The song, CMIO, takes its name from Singapore’s system of classifying its citizens as Chinese, Malay, Indian or Others (CMIO), which is both frequently complimented and criticised, in Singapore’s Parliament and by its people.
Yung Parents comprise of Singaporean rappers Ou Ningfei and Andre Frois. While CMIO acknowledges that Singaporeans are filed into four categories, the two rappers use CMIO to point out that ethnically diverse communities, such as Singapore, are united by shared experiences and dreams.
Listen to CMIO here: https://open.spotify.com/track/33RpekzJXVq6ktmWoxK9MD?si=hLayV7fUQHWBIfSCjWo7MQ
Watch its music video here: https://youtu.be/rqh6FL6t9b8
Serving the army is mandatory for all Singaporean men, and Ning and Andre discuss in ‘CMIO’ their experiences firing a variety of weapons at a tender age.
Besides referencing the recently imposed ban on smoking in Singapore’s main shopping street, Orchard Road, this song also takes a jab at the worldwide phenomenon of posting phots of meals on Instagram for gratification.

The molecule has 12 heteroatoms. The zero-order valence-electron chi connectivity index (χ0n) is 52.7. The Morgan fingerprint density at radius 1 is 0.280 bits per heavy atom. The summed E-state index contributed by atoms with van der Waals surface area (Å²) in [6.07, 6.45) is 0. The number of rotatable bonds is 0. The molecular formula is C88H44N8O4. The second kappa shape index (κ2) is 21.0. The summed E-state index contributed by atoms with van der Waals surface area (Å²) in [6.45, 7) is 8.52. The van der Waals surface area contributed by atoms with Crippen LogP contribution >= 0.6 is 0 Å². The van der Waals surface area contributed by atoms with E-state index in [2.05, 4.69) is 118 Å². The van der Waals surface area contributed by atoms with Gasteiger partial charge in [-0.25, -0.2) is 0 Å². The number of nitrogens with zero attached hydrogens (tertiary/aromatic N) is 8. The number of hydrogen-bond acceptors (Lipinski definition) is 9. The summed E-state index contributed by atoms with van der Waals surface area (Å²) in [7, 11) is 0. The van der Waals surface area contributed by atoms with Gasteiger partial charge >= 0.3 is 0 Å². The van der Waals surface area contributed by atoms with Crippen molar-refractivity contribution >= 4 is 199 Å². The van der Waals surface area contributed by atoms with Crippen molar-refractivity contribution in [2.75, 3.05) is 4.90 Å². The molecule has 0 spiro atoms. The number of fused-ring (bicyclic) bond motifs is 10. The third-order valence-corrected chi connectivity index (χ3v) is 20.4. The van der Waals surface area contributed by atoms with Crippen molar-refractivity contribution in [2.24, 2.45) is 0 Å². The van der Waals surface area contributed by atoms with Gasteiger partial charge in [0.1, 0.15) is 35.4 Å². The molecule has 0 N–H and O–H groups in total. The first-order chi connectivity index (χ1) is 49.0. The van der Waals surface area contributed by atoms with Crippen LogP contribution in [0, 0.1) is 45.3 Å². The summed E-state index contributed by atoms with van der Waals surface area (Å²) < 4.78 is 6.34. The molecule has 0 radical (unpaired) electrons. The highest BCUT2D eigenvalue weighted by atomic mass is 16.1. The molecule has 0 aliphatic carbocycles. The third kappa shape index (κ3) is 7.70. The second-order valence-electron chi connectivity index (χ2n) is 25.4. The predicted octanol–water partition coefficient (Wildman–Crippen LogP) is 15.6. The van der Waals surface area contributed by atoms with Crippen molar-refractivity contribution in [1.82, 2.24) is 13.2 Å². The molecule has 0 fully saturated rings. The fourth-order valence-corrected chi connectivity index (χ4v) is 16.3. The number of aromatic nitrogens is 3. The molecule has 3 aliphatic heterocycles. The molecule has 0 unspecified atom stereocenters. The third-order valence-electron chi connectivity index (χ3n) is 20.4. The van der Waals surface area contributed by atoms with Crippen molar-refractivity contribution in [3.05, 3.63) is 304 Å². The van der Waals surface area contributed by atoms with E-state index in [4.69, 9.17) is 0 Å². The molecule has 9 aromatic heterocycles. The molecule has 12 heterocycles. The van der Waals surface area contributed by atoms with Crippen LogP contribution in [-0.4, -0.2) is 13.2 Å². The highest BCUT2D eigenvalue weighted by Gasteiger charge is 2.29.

Andre also raps a verse in his mother tongue of Kristang (a Malayan Portuguese creole), in which he shares how he learned Portuguese while backpacking through Brazil, before learning Kristang.
“Both Ning and I are classified as ‘others’, which is strange because Ning is Chinese and my family’s lived in Singapore for over a hundred years,” Andre remarked.
Ou Ningfei and Andre Frois have been performing under the monikers “PRC Ning” (Ningfei was born in China) and “đoke $achok” (doke and sachok are honorific titles in the Tamil and Malay languages respectively).
Ning and Andre first met in 2018 when they were auditioning for an N*SYNC tribute band. They got along well and have been making music together since.
Ning and Andre write about everyday challenges and situations that young people face. Songs like CAIPNG and RUNUP discuss pertinent issues like the lack of work-life balance in Asia, and how difficult it is to avoid outdoor salespeople when taking the subway.
Up till Covid-19 hit, Yung Parents were performing at popular venues across Singapore and collaborating with prominent musicians. The pandemic caused their sponsors to pull out and overseas concert dates to be cancelled.
“In our rap songs, we don’t pretend to have the same problems as Black American rappers. We discuss issues faced by young Asians instead, and there’s so much to discuss,” share Ning and Andre, who are neither young nor parents.
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